Updated: Oct 14, 2022
Twenty-seven years ago, on the 27th of October in 1995 at 4 a.m., a huge avalanche came crashing down the mountain called Skollahvilft which towers above the village of Flateyri. Seventeen homes were buried and twenty people died. This was the second deadly avalanche in this region in ten months. In January, the people in the fishing village of Suðavík suffered a devastating avalanche that took sixteen precious lives.
The people living in avalanche-prone areas became more prepared and cautious after the February disaster. Winter began dumping snow in the mountains and after three days of storms, the snow had accumulated in the mountains. The wind started howling and people in areas of the Westfjords, with potential of being in danger, were evacuated. Electric poles snapped like twigs. A few avalanches occurred on the 26th of October with the howling wind shaking the tall mountain tops. One avalanche came screaming down the mountain and killed 18 horses in Langidalur later that day.
Then the next day, at 4 am, while the residents of Flateyri were sleeping, they were suddenly awakened by a horrendous roar as ice, rocks, and snow came crashing down the mountain.
Friends, family, and neighbors frantically began searching for the missing people in the total darkness. Sunrise at this time of year in Flateyri is not until 9 a.m. A few people dug and dug until they escaped from their scary burial.
The United States military helicopters and the Icelandic Coast Guard were dispatched to the area. About six hundred US soldiers and Icelandic Coast Guard along with special Rescue Dogs arrived to assist the locals. In eleven hours of searching, twenty people were rescued and survived. The last person pulled out alive was an 11-year-old girl. Her older sister was not saved and is counted among the dead. Two long and grueling days later, all the other missing family, friends, and neighbors were found. The total death count was twenty souls.
A memorial to those who lost their lives now stands next to the church. Just over 200 people now live here in the fjord called Önundarfjörður south of the larger town of Ísafjörður. They still process fish here and there is a very strong sense of community. Though many left Flateyri, some families remained. The bodies could not be buried in the village cemetery because of the frozen ground and heavy snow. They had to be kept in the morgue in Ísafjörður until the ground thawed. They were then transported to Reykjavík and buried there.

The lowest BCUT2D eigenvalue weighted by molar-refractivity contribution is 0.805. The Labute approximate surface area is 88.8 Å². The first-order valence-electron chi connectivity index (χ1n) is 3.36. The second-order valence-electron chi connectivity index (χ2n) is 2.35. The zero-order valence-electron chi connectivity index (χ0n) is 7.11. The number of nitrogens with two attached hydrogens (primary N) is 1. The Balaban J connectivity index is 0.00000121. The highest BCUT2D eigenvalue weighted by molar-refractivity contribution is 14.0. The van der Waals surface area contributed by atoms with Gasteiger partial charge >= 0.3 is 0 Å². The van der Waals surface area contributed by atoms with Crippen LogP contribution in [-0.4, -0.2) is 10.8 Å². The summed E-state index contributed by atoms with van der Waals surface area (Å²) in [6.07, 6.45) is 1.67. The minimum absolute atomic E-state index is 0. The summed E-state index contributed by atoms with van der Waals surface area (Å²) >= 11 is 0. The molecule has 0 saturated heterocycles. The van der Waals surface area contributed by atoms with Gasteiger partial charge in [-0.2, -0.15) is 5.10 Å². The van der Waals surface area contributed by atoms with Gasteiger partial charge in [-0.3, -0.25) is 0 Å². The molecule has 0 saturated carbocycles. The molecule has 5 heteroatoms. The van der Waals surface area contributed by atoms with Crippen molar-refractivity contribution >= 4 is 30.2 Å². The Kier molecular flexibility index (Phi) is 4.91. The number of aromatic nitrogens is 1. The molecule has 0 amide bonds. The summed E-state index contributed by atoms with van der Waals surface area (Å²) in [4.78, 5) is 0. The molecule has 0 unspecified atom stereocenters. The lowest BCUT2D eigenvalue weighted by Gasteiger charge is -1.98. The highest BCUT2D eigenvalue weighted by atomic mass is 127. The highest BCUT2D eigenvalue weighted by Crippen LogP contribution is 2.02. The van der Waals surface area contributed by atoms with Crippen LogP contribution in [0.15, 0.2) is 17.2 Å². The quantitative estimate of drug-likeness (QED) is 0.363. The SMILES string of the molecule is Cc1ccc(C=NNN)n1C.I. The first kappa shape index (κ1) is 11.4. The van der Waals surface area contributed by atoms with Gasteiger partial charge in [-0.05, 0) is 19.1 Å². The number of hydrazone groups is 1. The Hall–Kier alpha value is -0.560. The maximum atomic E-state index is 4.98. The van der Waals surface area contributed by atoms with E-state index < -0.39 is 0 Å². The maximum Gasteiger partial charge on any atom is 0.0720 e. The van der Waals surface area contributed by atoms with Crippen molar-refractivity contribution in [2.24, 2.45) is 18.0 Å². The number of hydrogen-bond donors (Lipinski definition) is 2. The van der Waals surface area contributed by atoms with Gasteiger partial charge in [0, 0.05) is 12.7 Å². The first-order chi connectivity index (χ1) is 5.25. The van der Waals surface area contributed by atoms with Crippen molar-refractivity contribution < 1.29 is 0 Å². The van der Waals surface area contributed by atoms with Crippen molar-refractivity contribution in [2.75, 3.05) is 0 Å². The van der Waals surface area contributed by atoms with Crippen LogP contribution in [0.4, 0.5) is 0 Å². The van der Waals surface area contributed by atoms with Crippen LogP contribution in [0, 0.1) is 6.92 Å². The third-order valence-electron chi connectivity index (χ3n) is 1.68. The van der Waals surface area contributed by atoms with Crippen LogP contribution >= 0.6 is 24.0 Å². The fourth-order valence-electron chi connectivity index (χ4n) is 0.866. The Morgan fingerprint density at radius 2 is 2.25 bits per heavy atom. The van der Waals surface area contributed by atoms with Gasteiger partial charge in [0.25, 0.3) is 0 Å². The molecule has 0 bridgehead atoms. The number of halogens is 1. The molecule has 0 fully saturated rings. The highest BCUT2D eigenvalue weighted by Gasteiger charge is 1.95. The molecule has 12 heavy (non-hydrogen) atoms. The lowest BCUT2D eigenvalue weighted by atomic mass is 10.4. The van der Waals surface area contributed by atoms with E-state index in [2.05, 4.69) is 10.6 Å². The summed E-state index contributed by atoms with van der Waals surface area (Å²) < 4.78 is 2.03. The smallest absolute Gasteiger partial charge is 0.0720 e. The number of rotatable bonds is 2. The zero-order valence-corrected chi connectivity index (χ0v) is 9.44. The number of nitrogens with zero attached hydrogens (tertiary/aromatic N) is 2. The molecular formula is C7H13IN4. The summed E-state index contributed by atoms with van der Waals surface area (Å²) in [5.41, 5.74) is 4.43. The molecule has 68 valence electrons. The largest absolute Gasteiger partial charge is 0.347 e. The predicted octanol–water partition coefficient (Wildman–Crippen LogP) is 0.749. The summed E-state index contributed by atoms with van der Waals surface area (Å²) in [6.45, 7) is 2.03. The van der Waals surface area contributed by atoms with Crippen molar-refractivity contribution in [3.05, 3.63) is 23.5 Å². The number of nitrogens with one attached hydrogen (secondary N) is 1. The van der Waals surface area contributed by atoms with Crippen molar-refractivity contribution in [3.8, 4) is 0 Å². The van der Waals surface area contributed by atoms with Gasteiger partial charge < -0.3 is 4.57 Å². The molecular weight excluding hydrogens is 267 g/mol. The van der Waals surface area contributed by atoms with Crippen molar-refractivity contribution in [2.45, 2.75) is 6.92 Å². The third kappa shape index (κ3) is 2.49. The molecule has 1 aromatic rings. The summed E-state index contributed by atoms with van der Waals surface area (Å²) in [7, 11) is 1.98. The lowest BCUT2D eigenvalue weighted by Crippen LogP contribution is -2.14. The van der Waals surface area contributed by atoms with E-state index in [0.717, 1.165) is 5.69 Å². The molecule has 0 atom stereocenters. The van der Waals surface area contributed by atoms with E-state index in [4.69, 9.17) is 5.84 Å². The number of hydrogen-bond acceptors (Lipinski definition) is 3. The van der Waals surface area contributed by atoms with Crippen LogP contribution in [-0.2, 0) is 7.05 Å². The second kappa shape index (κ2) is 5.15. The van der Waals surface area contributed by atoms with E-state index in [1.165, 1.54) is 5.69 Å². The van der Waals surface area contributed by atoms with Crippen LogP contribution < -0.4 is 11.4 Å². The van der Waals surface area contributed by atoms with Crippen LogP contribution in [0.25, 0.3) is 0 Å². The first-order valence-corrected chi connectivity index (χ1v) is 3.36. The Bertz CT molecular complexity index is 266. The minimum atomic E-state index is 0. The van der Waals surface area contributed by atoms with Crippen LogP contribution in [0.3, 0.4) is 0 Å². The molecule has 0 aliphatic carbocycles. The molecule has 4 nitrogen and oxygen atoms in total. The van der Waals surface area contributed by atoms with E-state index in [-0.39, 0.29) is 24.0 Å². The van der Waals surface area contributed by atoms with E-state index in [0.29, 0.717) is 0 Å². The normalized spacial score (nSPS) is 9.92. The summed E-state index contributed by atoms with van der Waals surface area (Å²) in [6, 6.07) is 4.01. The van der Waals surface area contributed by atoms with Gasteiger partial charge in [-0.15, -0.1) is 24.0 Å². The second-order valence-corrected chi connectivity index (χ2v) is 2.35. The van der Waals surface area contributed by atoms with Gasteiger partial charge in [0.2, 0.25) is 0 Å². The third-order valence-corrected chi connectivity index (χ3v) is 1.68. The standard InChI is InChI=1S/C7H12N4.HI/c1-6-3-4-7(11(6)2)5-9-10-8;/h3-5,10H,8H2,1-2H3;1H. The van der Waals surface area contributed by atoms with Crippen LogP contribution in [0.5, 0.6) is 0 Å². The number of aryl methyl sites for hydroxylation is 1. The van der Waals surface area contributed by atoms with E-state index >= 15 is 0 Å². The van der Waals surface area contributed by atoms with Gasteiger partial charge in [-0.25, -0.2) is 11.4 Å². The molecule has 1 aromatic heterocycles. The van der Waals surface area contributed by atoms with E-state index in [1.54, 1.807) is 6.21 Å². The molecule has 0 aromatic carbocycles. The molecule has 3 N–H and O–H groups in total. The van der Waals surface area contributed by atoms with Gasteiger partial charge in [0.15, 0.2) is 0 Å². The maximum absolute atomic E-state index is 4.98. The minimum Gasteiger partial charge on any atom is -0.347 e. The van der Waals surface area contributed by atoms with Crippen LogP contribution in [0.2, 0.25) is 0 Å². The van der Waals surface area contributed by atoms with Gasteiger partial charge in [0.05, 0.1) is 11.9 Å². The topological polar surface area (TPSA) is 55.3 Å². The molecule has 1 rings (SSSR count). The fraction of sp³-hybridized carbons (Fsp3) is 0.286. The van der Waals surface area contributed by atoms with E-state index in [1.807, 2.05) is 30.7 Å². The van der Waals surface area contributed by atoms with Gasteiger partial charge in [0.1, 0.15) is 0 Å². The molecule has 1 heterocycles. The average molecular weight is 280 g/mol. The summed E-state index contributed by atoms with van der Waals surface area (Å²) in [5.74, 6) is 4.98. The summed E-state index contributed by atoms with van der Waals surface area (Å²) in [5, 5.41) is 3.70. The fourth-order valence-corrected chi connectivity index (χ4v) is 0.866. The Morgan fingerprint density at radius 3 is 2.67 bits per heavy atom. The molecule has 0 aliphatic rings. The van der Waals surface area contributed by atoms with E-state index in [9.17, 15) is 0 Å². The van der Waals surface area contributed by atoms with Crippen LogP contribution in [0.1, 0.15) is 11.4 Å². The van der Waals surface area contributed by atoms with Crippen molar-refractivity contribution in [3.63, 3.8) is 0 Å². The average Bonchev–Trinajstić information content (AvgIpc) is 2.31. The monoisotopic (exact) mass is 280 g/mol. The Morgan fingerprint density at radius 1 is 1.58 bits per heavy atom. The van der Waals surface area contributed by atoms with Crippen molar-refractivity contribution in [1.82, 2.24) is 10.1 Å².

In 1998, a special A-shaped earthen dam was built up the mountain to deflect future avalanches. The structures are two deflecting dams that form a wedge or A-shaped structure in the mountain side. There is a small catching dam that extends between the two deflecting dams in the lowermost part. They are about 15-20 meters tall and 600 meters long. The catching dam is 10 meters high and 350 meters long.
The avalanche protection dam has already been a life-saver for the people in Flateyri. In February of 1999, only one year after the dams were completed, a large avalanche from Skollahvilft came crashing down into the eastern side of the dam and the avalanche went into the sea. The next winter, in March, another huge avalanche from the mountain called Innra-Bæjargil slammed into the western and the village was protected again. Other smaller avalanches have occurred and it is great that they have this protection in place now. The word for avalanche in Icelandic is SNJÓFLÓÐ (Snow Flood).
Flateyri in summer
Flateyri is a beautiful village on a narrow strip of land at the edge of the sea in the Westfjords. It juts out into the sea and is at the base of steep, treeless mountains that are covered with snow for much of the year. The driving route south is from Ísafjörður and from the south you would drive from Þingeyri as shown on the map below.
The names of these people plus all people of Icelandic descent are being chronicled in the Icelandic Genealogy online site of www.IcelandicRootsDatabase.com Click on the Membership link if you are interested in learning more.